European chafer beetles have eyes on local lawns

Those who love their lawn put a lot of time and effort to keep up lush appearances.

But in the battle against the invasive European chafer beetle, which savours the taste of grass roots, one of the best combat tools actually requires less effort, not more.

University of B.C. entomologist Rana Sarfraz said the half-inch beetle, originally from Europe, was first detected in New Westminster in 2001.

He explained that since they are outside of their natural range, there are few natural enemies around locally.

And that’s bad news if you like your lawn.

But fear not, Sarfraz said, because there are steps you can take now to avoid a future headache.

Adults begin to emerge in late May, and continue to appear through June and July.

They prefer to lay eggs where the grass is relatively short, and Sarfraz said a simple and effective way for homeowners to keep the pest away is by maintaining their grass at between seven and nine centimetres, or in the neighbourhood of three inches.

After adults lay their eggs, the newborns emerge as small larvae, known as grubs, which are C-shaped, light-coloured, and voracious.

These grubs remain near the surface of the soil, where they can munch on the grass roots through the winter and into spring.

Since they are so shallow in the ground, their wriggling serves as a real attention-grabber.

Birds and raccoons feast on these grubs, and can turn a lawn completely upside down in the process by digging them up.

There are a few options available in the fight against the chafer beetle.

Converting your classical lawn garden into a vegetable garden has served as a reliable control method since chafer beetles prefer grass roots, Sarfraz said.

But for those who insist on a nice green lawn, Sarfraz said there are some methods that don’t work at all.

Some have tried spraying pepper, and others have spread shiny objects like blank CDs and DVDs on their lawn, hoping the reflected light from the sun will deter birds.

What has proven as effective is watering one’s lawn with parasitic nematodes, but this requires good timing and a true neighbourhood effort.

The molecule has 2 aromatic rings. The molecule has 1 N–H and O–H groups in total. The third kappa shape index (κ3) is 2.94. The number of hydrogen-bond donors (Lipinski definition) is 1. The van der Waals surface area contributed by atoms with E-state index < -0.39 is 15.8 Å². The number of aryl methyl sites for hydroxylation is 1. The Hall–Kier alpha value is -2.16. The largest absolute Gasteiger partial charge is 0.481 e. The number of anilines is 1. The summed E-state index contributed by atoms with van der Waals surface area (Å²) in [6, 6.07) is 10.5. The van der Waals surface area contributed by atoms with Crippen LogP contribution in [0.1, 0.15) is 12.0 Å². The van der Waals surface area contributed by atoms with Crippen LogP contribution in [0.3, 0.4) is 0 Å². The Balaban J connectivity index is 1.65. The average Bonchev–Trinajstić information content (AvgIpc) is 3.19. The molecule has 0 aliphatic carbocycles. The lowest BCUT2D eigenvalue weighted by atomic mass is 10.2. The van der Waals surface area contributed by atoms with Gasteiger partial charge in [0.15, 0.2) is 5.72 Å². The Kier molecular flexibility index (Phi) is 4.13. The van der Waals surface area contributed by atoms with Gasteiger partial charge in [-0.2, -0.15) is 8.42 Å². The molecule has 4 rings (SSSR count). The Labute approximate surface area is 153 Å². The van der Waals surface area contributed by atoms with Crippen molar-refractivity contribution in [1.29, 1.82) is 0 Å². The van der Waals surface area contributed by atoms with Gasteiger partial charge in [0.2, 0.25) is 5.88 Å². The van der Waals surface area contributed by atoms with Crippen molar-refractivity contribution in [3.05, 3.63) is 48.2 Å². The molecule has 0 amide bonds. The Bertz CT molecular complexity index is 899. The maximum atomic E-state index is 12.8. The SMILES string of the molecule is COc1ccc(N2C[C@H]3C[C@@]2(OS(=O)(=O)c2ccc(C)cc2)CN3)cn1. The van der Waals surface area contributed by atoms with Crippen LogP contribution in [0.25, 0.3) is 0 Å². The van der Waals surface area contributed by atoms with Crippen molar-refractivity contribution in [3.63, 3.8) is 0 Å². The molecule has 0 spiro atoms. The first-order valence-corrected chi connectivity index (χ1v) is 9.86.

These harmless microscopic worms rely on water to travel through the soil, and find their way onto the grubs, eventually attacking them from the inside. After sprinkling lawns with water containing the nematodes, the lawns must be kept moist for a least a week, to give the nematodes a route to travel.

The challenge is that even if a homeowner does his or her part, a non-cooperating neighbour can lead to the adults laying eggs there the following year.

Sarfraz said chafer beetles are attracted to acidic lawns, so increasing a lawn’s pH level, such as through liming or fertilization, can deter them.

While the chafer beetle wasn’t reported in Richmond in 2009, that has since changed, with reports of infested lawns in both the eastern and western part of the city.

For more information about the chafer beetle, and specific steps on how to control them, visit the City of Vancouver’s website at

European Chafer Beetle

• invasive species from Europe first reported in the U.S. in the 1940s

• first detected in B.C. (New Westminster) in 2001

• about 1.2 centimetres long and main food is grass roots

• adults begin to emerge in late May; lay eggs in July

• the inch-long grubs feed on grass roots through the winter

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